For the last few months, I have been talking my way around the Connexion, often in the company of my dear friend, Paul Smith. By this time next month, we will have worked our way from the tip of Cornwall to the Scottish border, with more invitation in the diary. It has been heartening to see so many Methodists eager to engage with a range of issues in a sensitive and generous way. Of course, there have been bumps in the road and, whilst it’s never easy to hear you’re going to hell or filled with demons, by and large we have been heard with courtesy and respect.
As well as helping local ministers and members to overcome their fears and discuss the proposals on marriage and relationships, we are also trying to take the temperature in each place and discern what the Spirit is trying to say to the Church through this process. For me, this has always been about much more than whether we embrace equal marriage or not. Whilst there is still much to learn, here are my inklings so far:
ETHICS – for many of the people we have been in conversation with, the question of what is right and wrong is at the heart of it all. Often, we have heard the Church must always be clear and consistent in its teaching on matters of relationships (and especially of sex). This has led me to ponder whether it is the job of the Church to tell people, including those who are not its members, what to do in their bedrooms. The experience of other Churches in Europe, including the Catholics, would seem to suggest that most people take such pronouncements with a pinch of salt. This approach, where a panel of church experts (invariably privileged white men) determine what is permissible, is a valid way to do ethics, but is it the most successful?
The alternative is to begin, not with ideals, but with where people are. Making the starting point Romans 3:23, that all of us are sinners, seems to be both more Biblical and utterly realistic. For St Paul, this is supposed to the antidote to judgmentalism because we all start in the same place. Our ethics then must be relational, supporting one another on the road to virtue. The choice of perfection or failure is replaced with a more nuanced option of doing less harm.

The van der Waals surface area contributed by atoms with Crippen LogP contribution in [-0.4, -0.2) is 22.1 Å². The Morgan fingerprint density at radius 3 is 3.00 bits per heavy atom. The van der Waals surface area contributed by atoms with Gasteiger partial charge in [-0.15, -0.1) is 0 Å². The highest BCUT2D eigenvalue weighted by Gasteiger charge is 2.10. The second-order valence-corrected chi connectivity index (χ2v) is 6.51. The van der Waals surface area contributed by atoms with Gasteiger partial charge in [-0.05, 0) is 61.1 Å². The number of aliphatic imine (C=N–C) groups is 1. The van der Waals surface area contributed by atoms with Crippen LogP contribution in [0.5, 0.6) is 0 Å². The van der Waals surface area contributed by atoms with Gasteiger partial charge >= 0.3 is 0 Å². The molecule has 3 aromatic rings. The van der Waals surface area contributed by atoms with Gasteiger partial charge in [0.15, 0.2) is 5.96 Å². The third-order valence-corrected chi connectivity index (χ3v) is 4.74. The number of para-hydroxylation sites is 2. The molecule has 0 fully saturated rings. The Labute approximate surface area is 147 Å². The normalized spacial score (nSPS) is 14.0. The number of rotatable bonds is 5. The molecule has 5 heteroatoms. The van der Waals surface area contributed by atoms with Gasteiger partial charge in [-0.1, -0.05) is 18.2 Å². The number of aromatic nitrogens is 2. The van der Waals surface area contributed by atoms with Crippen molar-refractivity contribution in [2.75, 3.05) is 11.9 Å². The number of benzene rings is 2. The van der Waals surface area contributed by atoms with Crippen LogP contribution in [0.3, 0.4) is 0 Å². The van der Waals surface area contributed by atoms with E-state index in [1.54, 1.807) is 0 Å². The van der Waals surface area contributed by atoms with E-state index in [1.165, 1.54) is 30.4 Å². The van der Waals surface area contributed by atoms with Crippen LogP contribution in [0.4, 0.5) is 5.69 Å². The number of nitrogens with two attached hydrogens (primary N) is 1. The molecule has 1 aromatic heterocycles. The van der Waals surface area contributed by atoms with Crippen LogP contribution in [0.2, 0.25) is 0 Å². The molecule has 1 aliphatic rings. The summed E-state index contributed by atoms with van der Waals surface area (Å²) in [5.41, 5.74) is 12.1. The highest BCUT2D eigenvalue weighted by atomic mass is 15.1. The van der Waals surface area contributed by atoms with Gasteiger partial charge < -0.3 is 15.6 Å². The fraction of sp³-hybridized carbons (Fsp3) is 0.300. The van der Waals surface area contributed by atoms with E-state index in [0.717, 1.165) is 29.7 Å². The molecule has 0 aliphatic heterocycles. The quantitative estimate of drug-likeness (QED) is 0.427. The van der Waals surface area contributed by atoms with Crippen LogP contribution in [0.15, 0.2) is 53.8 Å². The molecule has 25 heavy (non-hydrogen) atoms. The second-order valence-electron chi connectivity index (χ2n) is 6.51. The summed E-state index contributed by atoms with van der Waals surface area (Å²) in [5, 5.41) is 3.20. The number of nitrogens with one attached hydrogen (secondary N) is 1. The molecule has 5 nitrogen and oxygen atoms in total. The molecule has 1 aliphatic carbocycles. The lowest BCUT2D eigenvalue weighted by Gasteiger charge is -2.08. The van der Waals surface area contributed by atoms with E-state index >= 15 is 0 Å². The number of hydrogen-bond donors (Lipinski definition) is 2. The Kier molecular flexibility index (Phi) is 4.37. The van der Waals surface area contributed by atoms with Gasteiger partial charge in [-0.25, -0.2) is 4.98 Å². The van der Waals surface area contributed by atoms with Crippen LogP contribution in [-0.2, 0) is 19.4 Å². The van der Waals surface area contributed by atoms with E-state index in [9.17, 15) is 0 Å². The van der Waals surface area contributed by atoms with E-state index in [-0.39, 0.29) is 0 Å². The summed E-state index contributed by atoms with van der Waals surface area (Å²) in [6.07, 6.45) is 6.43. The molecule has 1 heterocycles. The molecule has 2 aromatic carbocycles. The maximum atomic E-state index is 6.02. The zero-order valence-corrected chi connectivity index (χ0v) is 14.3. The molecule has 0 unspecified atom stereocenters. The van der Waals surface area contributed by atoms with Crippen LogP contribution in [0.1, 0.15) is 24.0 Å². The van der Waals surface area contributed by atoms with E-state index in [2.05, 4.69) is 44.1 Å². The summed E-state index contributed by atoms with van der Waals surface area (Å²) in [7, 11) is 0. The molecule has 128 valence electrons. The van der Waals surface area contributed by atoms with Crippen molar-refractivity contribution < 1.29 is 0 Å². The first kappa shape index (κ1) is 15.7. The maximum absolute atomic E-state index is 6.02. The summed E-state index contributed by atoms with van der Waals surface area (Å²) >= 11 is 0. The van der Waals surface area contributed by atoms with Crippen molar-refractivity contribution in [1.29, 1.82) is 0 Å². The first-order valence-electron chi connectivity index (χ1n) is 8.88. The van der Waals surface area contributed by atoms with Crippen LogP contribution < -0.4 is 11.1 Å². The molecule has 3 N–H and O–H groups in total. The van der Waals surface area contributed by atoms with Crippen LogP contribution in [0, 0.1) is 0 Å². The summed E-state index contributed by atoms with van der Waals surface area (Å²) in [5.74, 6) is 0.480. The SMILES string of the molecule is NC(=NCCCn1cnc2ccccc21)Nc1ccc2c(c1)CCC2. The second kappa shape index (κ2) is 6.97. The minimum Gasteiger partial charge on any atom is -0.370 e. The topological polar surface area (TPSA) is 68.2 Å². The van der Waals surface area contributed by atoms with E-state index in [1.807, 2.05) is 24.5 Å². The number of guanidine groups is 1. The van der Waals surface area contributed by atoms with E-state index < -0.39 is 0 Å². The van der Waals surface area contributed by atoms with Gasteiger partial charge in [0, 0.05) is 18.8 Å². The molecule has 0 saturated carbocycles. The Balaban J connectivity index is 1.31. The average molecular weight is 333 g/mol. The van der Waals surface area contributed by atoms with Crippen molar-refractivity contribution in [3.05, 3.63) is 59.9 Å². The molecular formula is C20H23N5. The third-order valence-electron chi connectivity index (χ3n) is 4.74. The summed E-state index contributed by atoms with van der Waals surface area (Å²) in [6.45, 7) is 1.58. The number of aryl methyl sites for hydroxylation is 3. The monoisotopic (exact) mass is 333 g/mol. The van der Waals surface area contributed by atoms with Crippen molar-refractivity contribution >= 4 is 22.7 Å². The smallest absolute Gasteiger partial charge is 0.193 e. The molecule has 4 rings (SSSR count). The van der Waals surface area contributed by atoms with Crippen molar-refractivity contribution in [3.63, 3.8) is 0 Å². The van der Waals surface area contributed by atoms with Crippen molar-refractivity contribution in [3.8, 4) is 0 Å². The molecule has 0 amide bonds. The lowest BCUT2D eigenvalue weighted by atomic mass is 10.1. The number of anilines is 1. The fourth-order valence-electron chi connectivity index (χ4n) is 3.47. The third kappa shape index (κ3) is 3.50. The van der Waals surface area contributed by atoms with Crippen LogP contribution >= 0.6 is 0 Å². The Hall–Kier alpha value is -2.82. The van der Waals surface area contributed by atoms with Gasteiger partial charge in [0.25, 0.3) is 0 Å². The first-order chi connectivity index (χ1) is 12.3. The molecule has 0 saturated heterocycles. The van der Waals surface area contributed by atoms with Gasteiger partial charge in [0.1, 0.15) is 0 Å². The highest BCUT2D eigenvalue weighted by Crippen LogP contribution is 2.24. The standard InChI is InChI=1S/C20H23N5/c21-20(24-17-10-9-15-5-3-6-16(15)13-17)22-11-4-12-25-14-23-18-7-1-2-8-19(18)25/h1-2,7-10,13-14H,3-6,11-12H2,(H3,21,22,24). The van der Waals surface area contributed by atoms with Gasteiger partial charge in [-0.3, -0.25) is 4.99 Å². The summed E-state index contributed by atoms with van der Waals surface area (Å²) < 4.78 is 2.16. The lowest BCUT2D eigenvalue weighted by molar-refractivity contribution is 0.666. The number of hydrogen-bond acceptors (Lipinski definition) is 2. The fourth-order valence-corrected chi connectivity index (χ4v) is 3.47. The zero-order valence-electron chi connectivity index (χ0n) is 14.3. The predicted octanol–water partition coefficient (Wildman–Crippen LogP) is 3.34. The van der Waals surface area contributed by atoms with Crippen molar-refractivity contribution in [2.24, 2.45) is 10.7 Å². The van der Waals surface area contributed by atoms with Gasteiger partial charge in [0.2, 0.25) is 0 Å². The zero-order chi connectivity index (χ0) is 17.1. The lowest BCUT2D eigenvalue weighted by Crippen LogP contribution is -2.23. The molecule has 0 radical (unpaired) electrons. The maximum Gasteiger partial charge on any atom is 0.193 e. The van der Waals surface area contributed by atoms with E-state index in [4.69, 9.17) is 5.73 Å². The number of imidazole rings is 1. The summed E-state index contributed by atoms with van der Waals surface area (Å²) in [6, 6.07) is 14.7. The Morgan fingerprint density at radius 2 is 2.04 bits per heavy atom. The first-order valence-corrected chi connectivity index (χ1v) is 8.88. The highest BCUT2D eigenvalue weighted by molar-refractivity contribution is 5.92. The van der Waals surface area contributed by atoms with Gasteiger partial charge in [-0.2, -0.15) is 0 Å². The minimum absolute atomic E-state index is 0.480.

CONNEXION – I have to admit to a touch of scepticism when I hear people talk about the proposals for a ‘mixed economy’ as a threat to Connexionalism. Perhaps if it were not coming from folk who previously have sat quite lightly to what the Conference decides and have felt free to diverge from Connexional policies, then I would take it more seriously. However, it is right that what is being proposed is going to shape the Church in new ways. This is why the United Methodist Church is currently contemplating various ecclesiological models in an attempt to deal with the deadlock they are currently experiencing. In simple terms, the choice seems to be between models of decision-making that allow for diversity and local adaptation, or schism into two or more ‘purer’ churches.
In the British Church, there seems to have been a drift to more centralised forms of decision-making where local members and ministers feel the need to get permission for absolutely everything. The current consultation process has revealed that most members (and a fair few ministers) have little idea about how they are represented in the courts of the Church. I hope that we are able to grasp this kairos moment as an opportunity to reconnect members with the decisions that affect them, and to create a common life that is less risk-averse and much more participative.